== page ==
BGEs are made from a very thick ceramic. When heated to a temp, through-and-through, they will tend to stay close to that temperature for hours.....there is no "fast" cool down. They are designed to quickly bounce back to the set temperature because of the ceramic. This is why conventional wisdom dictates that one should "creep up" on an intended cooker temperature and try not to overshoot it, as lowering it can take a while if the ceramic is allowed to fully absorb this temperature.

 

  As for removing a hot plate setter, it is an exercise in speed. I frequently use either of two different objects on which to place the plate setter: a cast iron trivet, made by Lodge, and an empty metal bucket which has been inverted. As mentioned, keep these supports close by, have heavy gloves, and a place to set the cooking meat, or the cooking grid with the meat still resting on it. Restaurant pans work well for this.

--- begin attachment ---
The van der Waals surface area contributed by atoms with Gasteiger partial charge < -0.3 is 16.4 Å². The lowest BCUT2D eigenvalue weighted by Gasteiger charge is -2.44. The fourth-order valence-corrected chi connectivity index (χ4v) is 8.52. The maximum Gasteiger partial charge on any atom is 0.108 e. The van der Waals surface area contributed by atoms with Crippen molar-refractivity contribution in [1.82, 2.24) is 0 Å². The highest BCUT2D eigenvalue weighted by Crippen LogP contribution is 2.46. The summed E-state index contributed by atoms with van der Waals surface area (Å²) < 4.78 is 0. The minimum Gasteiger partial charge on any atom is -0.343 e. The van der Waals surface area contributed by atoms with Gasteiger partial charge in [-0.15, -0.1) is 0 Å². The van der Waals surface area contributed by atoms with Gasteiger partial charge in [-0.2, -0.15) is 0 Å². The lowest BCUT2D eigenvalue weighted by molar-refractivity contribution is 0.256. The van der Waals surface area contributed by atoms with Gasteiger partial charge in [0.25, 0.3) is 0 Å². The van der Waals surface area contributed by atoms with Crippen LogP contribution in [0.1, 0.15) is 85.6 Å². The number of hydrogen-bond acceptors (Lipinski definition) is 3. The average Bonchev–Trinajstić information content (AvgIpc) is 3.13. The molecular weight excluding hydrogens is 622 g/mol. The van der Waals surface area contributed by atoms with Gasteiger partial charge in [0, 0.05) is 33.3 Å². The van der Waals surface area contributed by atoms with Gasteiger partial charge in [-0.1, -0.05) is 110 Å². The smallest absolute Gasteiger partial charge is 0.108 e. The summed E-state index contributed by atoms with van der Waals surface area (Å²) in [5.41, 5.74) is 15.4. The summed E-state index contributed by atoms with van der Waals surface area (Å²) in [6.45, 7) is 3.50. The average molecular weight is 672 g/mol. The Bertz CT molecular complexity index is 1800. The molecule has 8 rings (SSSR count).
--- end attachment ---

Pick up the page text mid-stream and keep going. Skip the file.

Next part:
post #6 of 6
Agree on letting the Egg creep up to temperature. Once you overshoot, it will take a while for the Egg to cool back down. I usually start closing the bottom vent and daisy wheel in increments when I get within 30 or so degrees from target. Just be patient and let the temperature stabilize.

Another important thing to do: BURP THE EGG WHEN OPENING IT....... especially if you're running high heat. If you don't, it can (and often will) flash over from the sudden influx of oxygen and it will burn you badly. I forgot to do this just once - and lost all of the hair on my left arm and most of my left eyebrow. I even burp my gasser now.